(Harelbeke, 17 August 1834 – Antwerp, 8 March 1901)
Peter Benoit composed the major part of his piano music when he stayed in Paris as laureate of the Belgian Prix de Rome around 1860. In addition to a batch of minor piano works he then also wrote his only piano sonata and the cycle Contes et ballades (published in this series as number 565). Several of those piano compositions were also published in Paris: due to the enormous popularity of the piano there was a great and unrelenting demand for new piano music. To illustrate the instrument’s popularity: on 27 June 1861 the Brussels periodical Le Guide musical reported that Paris counted 20,000 piano teachers, and on 5 December 1861 the same magazine wrote that some people were considering the levying of taxes on pianos.
The 4 fantasias that Benoit composed in all likelihood in 1860 were published in three separate volumes by the Paris music publisher Richault: Deux fantasias op. 9, Troisième fantaisie op. 18 and Quatrième fantasia op. 20. Most probably the fantasias were published early in 1861: on 16 December 1861 the periodical La France musicale informs that Benoit had delivered several pieces for piano to the publishing house of Richault, and on 21 February 1861 he mentions in a letter to his parents that he intends to send them some recently published piano pieces.
With a view to drawing attention to his compositions despite the fact that the Parisian market was daily inundated with piano pieces it was strategically productive to dedicate them to piano teachers, pianists and music reviewers. Benoit dedicated opus 9 to Gustave Chadeuil, music critic with the newspaper Le Siècle; opus 18 to the pianist Angèle Tailhardat and opus 20 to the pianist Rosa Escudier-Kastner, spouse of the music publisher and music critic Marie Escudier (to whom he had already dedicated earlier his Trois caprices op. 7).
No doubt Benoit knew Angèle Tailhardat through his friend, ‘doctor’ Paul Gachet (famous by virtue of Van Gogh’s painting), who was in turn on friendly terms with the brother of the young pianist, himself also a doctor.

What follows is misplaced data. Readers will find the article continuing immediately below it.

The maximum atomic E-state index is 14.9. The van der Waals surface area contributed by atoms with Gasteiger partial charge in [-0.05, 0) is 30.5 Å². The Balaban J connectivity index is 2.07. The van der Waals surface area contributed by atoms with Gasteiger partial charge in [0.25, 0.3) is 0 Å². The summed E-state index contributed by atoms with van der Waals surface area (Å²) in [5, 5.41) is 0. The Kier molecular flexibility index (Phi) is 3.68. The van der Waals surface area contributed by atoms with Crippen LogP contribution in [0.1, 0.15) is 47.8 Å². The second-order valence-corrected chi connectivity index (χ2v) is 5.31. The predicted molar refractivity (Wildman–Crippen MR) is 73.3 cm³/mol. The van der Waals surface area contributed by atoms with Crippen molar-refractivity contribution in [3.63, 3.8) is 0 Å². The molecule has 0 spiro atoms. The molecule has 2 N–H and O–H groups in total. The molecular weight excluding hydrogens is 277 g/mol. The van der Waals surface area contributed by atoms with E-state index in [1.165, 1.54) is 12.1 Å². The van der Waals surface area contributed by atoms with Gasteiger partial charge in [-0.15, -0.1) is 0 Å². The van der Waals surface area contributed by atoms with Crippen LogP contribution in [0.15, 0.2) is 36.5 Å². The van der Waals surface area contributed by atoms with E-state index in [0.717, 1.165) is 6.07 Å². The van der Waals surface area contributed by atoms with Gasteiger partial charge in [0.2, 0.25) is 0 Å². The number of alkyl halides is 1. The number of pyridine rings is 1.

On 21 March 1861 Angèle Tailhardat’s recital at the Herz Hall included in addition to works by Beethoven, Chopin and Gottschalk also Benoit’s Deux fantasias op. 9. In Le Guide musical of 4 April 1861 the following review appeared (based on French critiques), in one stride throwing light on part of Benoit’s Parisian piano music:
“We dwell with pleasure on the concert given at the Salle Herz on 21 March by Miss Tailhardat. The young pianist had made a felicitous choice of pieces: a trio by Beethoven, works by Chopin, Pierre Benoît and Gottschalk. – What a pleasure to find a pianist who doesn’t play her own music! – Miss Tailhardat’s performance is sensible; she interprets the composers with an excellent musical flair. The work by Mr Benoit entitled Deux Fantasia had a great impact. Mr Benoît is a composer of the good school: his compositions for piano have nothing in common with the gymnastics of the fingers in which often resides the only merit of such modern conceptions. The Caprice in F minor, the Fantasias and the mazurkas, opus 8, are works that recommend themselves both by virtue of their original turn of ideas and of their elegance. In Inquiétude, a romance without words, one finds the whole importance and the distinction of Mendelssohn’s romances without words. A glance at the Trois Caprices, opus 7, and at the Fantaisies, opus 18 and 20, suffices to convince us that the author, to be sure while writing remarkable works specifically for the piano, has an overriding loyalty to musicality. No thoughts artificially intertwined, resulting only in an epileptic walk of the fingers on the keyboard. No, this was not in the least Mr Pierre Benoît’s intention when he offered the fruit of his studies to the public. He proves his mettle as a composer while others remain mere pianists. We are delighted to do this talented man justice after Germany has already recognized him as such before us.”
Of the four fantasias the third one is by far the most popular one: the piece was adapted several times and it is by a large margin the most frequently played Flemish piano piece. This Troisième Fantaisie has been recorded on CD by Ronald Brautigam (‘Van Liszt en zo meer’, Eigenwijs EW9416), Jozef De Beenhouwer (‘In Flanders’ fields’,vol.15, Phaedra 92015) and Peter Vanhove (‘Flemish Romantic and Impressionist Piano music’, Pavane ADW 7463). A recording from 1977 by Marie-Claude Werchowska was re-issued in 1998 on CD (‘Belgian Works for Piano’, René Gailly 99009). All fantasias have been recorded by Frédéric Gevers and are available on the CD ‘Music from Flanders, vol. 1: Peter Benoit’ (DOM 291034).
Jan Dewilde (translation Joris Duytschaever)
Reprint of a copy from the library of the Royal Flemish Conservatory in Antwerp. This score was published in cooperation with the Centre for Flemish Music (Studiecentrum voor Vlaamse Muziek(www.svm).